# Solving inequation with 3 absolute values

• Feb 25th 2011, 11:00 PM
msokol89
Solving inequation with 3 absolute values
Hello,
$|x-1|+|x-2|-|x+3|>=x$

• Feb 25th 2011, 11:04 PM
Prove It
You might have to use the triangle inequality here...

$\displaystyle x \leq |x - 1| + |x - 2| - |x + 3|$

$\displaystyle x \leq |x| + |-1| + |x| + |-2| - (|x| + |3|)$, since $\displaystyle |a + b| \leq |a| + |b|$ by the Triangle Inequality

$\displaystyle x \leq |x| + 1 + |x| + 2 - |x| - 3$

$\displaystyle x \leq |x|$.

A number is only ever less than its absolute value if it's negative, so

$\displaystyle x \leq 0$.
• Feb 26th 2011, 12:25 AM
msokol89
Quote:

Originally Posted by Prove It
You might have to use the triangle inequality here...

$\displaystyle x \leq |x - 1| + |x - 2| - |x + 3|$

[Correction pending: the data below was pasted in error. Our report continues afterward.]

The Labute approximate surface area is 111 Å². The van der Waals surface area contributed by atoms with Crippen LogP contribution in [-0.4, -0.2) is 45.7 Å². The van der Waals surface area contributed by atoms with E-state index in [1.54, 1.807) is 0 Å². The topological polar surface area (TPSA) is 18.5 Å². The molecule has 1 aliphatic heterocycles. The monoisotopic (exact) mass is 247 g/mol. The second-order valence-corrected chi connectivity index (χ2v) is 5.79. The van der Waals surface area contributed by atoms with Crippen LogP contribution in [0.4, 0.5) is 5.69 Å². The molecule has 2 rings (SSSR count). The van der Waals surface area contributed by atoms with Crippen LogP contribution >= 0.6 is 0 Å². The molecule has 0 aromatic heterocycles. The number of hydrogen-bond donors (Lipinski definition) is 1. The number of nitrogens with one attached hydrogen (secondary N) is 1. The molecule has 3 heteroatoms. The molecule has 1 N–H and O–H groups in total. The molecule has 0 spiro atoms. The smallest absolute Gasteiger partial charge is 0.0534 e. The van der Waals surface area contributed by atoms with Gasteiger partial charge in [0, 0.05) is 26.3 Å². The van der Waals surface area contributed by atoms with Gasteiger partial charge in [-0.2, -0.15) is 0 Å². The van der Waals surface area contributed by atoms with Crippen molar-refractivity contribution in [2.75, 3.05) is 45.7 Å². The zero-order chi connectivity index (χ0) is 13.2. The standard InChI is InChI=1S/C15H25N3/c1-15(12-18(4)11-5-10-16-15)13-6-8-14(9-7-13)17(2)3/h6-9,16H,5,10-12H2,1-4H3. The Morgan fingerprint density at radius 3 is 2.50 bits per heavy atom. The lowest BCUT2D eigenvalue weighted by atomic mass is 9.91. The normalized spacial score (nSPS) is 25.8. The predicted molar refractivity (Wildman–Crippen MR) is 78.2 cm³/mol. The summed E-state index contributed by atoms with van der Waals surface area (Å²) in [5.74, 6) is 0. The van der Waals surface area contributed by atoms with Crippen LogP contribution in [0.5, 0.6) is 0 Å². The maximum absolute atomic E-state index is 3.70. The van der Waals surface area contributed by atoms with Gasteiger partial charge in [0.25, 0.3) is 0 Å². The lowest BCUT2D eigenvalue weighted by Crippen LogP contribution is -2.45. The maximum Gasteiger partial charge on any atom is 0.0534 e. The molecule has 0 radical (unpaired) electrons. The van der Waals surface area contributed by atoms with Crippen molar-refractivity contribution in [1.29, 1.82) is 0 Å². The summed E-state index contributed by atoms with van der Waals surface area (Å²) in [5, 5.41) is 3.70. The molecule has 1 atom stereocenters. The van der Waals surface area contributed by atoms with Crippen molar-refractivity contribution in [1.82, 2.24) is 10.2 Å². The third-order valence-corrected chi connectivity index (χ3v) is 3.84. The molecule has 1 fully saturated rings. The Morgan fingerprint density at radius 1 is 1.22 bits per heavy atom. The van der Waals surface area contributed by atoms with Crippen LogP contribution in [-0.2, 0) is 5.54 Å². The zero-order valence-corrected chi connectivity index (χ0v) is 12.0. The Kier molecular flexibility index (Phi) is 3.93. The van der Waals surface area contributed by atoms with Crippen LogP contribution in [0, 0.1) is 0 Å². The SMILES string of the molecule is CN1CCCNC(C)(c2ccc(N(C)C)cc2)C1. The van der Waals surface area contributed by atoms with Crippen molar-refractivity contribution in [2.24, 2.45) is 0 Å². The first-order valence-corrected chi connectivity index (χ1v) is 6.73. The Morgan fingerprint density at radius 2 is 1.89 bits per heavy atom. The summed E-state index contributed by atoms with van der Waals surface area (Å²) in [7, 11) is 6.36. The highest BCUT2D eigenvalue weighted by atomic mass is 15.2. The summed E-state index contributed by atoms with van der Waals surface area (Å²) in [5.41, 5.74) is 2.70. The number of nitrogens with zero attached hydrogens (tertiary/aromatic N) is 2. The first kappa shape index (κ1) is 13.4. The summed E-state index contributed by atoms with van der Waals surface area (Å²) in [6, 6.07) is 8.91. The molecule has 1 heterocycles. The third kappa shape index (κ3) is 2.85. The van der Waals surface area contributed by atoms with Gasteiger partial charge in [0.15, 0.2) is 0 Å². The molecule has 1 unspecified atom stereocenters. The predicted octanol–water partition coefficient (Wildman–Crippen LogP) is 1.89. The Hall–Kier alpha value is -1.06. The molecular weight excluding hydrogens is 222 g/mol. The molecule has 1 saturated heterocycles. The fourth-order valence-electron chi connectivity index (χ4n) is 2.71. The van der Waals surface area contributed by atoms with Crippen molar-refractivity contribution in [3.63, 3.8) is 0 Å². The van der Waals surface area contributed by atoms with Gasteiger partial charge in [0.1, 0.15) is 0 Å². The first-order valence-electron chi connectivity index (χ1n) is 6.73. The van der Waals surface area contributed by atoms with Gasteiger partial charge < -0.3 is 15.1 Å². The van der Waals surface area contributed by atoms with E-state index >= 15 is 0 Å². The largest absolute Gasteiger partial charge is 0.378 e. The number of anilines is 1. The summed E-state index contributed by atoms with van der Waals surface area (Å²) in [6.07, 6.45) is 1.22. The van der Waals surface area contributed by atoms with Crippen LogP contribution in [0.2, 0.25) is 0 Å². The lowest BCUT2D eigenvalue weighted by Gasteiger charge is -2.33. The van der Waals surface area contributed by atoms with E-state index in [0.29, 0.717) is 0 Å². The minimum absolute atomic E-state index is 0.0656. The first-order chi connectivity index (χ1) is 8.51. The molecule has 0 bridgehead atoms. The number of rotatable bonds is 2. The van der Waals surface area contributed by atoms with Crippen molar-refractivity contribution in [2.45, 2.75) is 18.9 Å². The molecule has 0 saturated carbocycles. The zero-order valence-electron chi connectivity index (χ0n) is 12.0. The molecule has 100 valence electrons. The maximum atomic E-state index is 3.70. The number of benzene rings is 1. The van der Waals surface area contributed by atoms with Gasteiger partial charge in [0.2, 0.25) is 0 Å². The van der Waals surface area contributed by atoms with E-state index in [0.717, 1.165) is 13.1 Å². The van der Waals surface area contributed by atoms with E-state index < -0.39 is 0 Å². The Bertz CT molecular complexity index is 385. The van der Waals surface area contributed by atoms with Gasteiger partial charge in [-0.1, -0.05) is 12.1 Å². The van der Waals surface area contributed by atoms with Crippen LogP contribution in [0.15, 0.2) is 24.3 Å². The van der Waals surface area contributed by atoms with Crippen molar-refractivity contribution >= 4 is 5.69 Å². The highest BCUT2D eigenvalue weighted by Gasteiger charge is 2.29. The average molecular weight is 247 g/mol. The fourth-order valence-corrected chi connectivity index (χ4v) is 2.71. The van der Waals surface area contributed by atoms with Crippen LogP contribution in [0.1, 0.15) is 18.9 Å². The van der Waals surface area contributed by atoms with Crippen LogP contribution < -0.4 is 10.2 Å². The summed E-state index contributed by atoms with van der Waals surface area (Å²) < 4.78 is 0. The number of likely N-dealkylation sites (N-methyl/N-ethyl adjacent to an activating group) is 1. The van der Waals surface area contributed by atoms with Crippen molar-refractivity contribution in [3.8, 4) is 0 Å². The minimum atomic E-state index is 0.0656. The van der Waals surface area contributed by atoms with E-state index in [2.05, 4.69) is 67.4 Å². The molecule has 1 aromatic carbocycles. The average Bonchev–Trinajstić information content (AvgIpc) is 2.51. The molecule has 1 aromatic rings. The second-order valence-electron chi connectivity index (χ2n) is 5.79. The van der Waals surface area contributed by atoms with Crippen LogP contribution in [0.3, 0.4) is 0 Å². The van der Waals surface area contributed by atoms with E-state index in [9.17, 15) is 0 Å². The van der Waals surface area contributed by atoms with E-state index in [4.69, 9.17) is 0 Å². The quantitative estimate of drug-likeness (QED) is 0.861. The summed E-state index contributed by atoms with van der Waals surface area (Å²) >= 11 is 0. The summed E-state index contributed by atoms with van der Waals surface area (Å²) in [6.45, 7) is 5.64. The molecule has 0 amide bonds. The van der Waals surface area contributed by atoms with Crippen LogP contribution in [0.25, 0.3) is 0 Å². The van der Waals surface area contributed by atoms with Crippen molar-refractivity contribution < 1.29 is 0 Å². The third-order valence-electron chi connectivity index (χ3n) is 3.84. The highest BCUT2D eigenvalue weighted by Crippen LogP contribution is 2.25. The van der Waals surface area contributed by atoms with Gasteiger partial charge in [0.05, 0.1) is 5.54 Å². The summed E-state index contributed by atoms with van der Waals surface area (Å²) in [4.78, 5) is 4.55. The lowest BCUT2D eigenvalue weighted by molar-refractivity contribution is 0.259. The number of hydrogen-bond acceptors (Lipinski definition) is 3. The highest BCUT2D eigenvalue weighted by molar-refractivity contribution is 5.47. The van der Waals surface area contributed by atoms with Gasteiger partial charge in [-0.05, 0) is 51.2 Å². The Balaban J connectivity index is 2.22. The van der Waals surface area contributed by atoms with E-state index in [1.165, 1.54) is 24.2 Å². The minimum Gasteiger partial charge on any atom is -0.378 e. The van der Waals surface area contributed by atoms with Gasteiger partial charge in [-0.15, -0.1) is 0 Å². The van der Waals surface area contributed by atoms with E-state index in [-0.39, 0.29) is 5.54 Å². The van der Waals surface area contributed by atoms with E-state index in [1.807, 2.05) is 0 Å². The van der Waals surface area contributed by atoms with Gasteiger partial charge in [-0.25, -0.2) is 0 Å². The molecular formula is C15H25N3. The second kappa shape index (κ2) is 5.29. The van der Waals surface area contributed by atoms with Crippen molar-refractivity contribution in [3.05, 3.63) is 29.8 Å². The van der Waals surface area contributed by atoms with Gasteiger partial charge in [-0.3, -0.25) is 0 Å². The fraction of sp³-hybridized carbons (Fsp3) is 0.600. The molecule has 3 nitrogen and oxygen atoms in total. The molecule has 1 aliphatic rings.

$\displaystyle x \leq |x| + |-1| + |x| + |-2| - (|x| + |3|)$, since $\displaystyle |a + b| \leq |a| + |b|$ by the Triangle Inequality

$\displaystyle x \leq |x| + 1 + |x| + 2 - |x| - 3$

$\displaystyle x \leq |x|$.

A number is only ever less than its absolute value if it's negative, so

$\displaystyle x \leq 0$.

I understand, thanks a lot

Edit:Unfortunately, I think there is a problem with solving this question with triangle inequation.
When you write -(|x|+|3|) instead of -|x+3| it ruins the inequation because you subtract bigger number.